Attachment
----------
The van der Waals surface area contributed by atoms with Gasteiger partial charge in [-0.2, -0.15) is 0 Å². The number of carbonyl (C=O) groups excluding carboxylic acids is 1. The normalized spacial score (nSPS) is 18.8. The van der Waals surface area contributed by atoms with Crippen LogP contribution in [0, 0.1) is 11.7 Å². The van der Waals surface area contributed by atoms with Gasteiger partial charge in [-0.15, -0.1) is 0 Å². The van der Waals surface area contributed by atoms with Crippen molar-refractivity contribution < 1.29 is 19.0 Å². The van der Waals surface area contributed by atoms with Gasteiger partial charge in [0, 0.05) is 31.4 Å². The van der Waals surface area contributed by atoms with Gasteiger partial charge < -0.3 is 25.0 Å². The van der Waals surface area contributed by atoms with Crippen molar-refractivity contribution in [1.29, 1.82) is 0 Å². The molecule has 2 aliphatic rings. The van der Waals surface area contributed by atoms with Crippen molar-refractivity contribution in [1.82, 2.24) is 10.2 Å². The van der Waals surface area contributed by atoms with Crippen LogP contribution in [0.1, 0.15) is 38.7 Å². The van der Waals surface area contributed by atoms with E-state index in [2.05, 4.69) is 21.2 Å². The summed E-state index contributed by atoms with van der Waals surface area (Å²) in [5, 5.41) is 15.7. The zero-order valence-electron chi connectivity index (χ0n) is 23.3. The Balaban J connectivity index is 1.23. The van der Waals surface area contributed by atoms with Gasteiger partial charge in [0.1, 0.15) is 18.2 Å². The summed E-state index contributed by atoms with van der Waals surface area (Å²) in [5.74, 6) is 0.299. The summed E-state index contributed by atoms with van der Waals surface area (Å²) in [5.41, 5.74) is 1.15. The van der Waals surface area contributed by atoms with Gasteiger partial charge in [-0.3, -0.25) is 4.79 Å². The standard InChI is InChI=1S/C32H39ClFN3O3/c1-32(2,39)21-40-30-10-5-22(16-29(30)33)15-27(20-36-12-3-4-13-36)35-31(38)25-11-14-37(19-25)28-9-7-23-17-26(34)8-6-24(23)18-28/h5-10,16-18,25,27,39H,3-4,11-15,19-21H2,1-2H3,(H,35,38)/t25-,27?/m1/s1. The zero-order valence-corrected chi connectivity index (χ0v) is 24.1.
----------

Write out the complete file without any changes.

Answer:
The van der Waals surface area contributed by atoms with Gasteiger partial charge in [-0.2, -0.15) is 0 Å². The number of carbonyl (C=O) groups excluding carboxylic acids is 1. The normalized spacial score (nSPS) is 18.8. The van der Waals surface area contributed by atoms with Crippen LogP contribution in [0, 0.1) is 11.7 Å². The van der Waals surface area contributed by atoms with Gasteiger partial charge in [-0.15, -0.1) is 0 Å². The van der Waals surface area contributed by atoms with Crippen molar-refractivity contribution < 1.29 is 19.0 Å². The van der Waals surface area contributed by atoms with Gasteiger partial charge in [0, 0.05) is 31.4 Å². The van der Waals surface area contributed by atoms with Gasteiger partial charge < -0.3 is 25.0 Å². The van der Waals surface area contributed by atoms with Crippen molar-refractivity contribution in [1.29, 1.82) is 0 Å². The molecule has 2 aliphatic rings. The van der Waals surface area contributed by atoms with Crippen molar-refractivity contribution in [1.82, 2.24) is 10.2 Å². The van der Waals surface area contributed by atoms with Crippen LogP contribution in [0.1, 0.15) is 38.7 Å². The van der Waals surface area contributed by atoms with E-state index in [2.05, 4.69) is 21.2 Å². The summed E-state index contributed by atoms with van der Waals surface area (Å²) in [5, 5.41) is 15.7. The zero-order valence-electron chi connectivity index (χ0n) is 23.3. The Balaban J connectivity index is 1.23. The van der Waals surface area contributed by atoms with Gasteiger partial charge in [0.1, 0.15) is 18.2 Å². The summed E-state index contributed by atoms with van der Waals surface area (Å²) in [5.74, 6) is 0.299. The summed E-state index contributed by atoms with van der Waals surface area (Å²) in [5.41, 5.74) is 1.15. The van der Waals surface area contributed by atoms with Gasteiger partial charge in [-0.3, -0.25) is 4.79 Å². The standard InChI is InChI=1S/C32H39ClFN3O3/c1-32(2,39)21-40-30-10-5-22(16-29(30)33)15-27(20-36-12-3-4-13-36)35-31(38)25-11-14-37(19-25)28-9-7-23-17-26(34)8-6-24(23)18-28/h5-10,16-18,25,27,39H,3-4,11-15,19-21H2,1-2H3,(H,35,38)/t25-,27?/m1/s1. The zero-order valence-corrected chi connectivity index (χ0v) is 24.1.